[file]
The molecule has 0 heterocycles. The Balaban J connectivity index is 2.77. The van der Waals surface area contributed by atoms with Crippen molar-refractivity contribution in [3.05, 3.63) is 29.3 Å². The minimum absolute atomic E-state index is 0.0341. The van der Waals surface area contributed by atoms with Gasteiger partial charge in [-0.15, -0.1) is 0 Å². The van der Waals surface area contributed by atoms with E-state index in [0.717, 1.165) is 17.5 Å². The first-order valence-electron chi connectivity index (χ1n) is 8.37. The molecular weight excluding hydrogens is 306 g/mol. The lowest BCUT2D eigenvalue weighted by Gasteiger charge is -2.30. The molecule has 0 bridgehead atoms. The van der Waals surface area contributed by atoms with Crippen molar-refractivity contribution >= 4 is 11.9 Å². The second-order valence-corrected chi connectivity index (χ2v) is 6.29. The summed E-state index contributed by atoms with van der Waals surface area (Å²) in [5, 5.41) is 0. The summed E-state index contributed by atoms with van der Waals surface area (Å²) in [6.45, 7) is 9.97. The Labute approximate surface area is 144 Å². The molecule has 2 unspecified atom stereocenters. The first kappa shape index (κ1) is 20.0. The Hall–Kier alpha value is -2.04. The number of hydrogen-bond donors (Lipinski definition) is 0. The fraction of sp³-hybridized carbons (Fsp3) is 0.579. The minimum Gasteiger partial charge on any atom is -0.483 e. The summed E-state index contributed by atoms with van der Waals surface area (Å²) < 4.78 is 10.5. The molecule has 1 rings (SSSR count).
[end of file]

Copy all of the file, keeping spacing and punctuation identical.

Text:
The molecule has 0 heterocycles. The Balaban J connectivity index is 2.77. The van der Waals surface area contributed by atoms with Crippen molar-refractivity contribution in [3.05, 3.63) is 29.3 Å². The minimum absolute atomic E-state index is 0.0341. The van der Waals surface area contributed by atoms with Gasteiger partial charge in [-0.15, -0.1) is 0 Å². The van der Waals surface area contributed by atoms with E-state index in [0.717, 1.165) is 17.5 Å². The first-order valence-electron chi connectivity index (χ1n) is 8.37. The molecular weight excluding hydrogens is 306 g/mol. The lowest BCUT2D eigenvalue weighted by Gasteiger charge is -2.30. The molecule has 0 bridgehead atoms. The van der Waals surface area contributed by atoms with Crippen molar-refractivity contribution >= 4 is 11.9 Å². The second-order valence-corrected chi connectivity index (χ2v) is 6.29. The summed E-state index contributed by atoms with van der Waals surface area (Å²) in [5, 5.41) is 0. The summed E-state index contributed by atoms with van der Waals surface area (Å²) in [6.45, 7) is 9.97. The Labute approximate surface area is 144 Å². The molecule has 2 unspecified atom stereocenters. The first kappa shape index (κ1) is 20.0. The Hall–Kier alpha value is -2.04. The number of hydrogen-bond donors (Lipinski definition) is 0. The fraction of sp³-hybridized carbons (Fsp3) is 0.579. The minimum Gasteiger partial charge on any atom is -0.483 e. The summed E-state index contributed by atoms with van der Waals surface area (Å²) < 4.78 is 10.5. The molecule has 1 rings (SSSR count).